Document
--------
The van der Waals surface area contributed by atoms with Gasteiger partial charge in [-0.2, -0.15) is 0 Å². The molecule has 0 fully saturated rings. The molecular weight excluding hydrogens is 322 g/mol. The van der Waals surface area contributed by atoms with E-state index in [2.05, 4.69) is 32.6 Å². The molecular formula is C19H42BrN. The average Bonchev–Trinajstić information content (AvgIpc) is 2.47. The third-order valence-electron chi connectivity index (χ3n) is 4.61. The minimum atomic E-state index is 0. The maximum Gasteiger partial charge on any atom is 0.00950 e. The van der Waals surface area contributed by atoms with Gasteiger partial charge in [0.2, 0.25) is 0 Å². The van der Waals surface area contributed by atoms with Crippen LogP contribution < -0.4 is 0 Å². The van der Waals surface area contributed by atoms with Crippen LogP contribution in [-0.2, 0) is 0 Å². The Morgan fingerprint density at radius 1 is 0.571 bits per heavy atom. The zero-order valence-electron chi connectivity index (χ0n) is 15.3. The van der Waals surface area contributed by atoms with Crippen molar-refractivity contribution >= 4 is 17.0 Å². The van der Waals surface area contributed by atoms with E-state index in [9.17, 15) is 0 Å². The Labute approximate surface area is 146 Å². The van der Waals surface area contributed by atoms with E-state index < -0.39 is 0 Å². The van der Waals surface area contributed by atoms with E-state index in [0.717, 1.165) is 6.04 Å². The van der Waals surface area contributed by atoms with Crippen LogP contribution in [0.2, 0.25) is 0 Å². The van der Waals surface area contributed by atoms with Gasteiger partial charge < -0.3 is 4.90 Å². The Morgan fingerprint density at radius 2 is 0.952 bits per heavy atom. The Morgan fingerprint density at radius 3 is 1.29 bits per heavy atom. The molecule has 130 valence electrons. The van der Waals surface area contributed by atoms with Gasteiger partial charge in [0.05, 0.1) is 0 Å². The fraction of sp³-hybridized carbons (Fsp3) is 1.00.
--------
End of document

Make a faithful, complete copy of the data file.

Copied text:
The van der Waals surface area contributed by atoms with Gasteiger partial charge in [-0.2, -0.15) is 0 Å². The molecule has 0 fully saturated rings. The molecular weight excluding hydrogens is 322 g/mol. The van der Waals surface area contributed by atoms with E-state index in [2.05, 4.69) is 32.6 Å². The molecular formula is C19H42BrN. The average Bonchev–Trinajstić information content (AvgIpc) is 2.47. The third-order valence-electron chi connectivity index (χ3n) is 4.61. The minimum atomic E-state index is 0. The maximum Gasteiger partial charge on any atom is 0.00950 e. The van der Waals surface area contributed by atoms with Gasteiger partial charge in [0.2, 0.25) is 0 Å². The van der Waals surface area contributed by atoms with Crippen LogP contribution < -0.4 is 0 Å². The van der Waals surface area contributed by atoms with Crippen LogP contribution in [-0.2, 0) is 0 Å². The Morgan fingerprint density at radius 1 is 0.571 bits per heavy atom. The zero-order valence-electron chi connectivity index (χ0n) is 15.3. The van der Waals surface area contributed by atoms with Crippen molar-refractivity contribution >= 4 is 17.0 Å². The van der Waals surface area contributed by atoms with E-state index in [9.17, 15) is 0 Å². The Labute approximate surface area is 146 Å². The van der Waals surface area contributed by atoms with E-state index < -0.39 is 0 Å². The van der Waals surface area contributed by atoms with E-state index in [0.717, 1.165) is 6.04 Å². The van der Waals surface area contributed by atoms with Crippen LogP contribution in [0.2, 0.25) is 0 Å². The van der Waals surface area contributed by atoms with Gasteiger partial charge < -0.3 is 4.90 Å². The Morgan fingerprint density at radius 2 is 0.952 bits per heavy atom. The Morgan fingerprint density at radius 3 is 1.29 bits per heavy atom. The molecule has 130 valence electrons. The van der Waals surface area contributed by atoms with Gasteiger partial charge in [0.05, 0.1) is 0 Å². The fraction of sp³-hybridized carbons (Fsp3) is 1.00.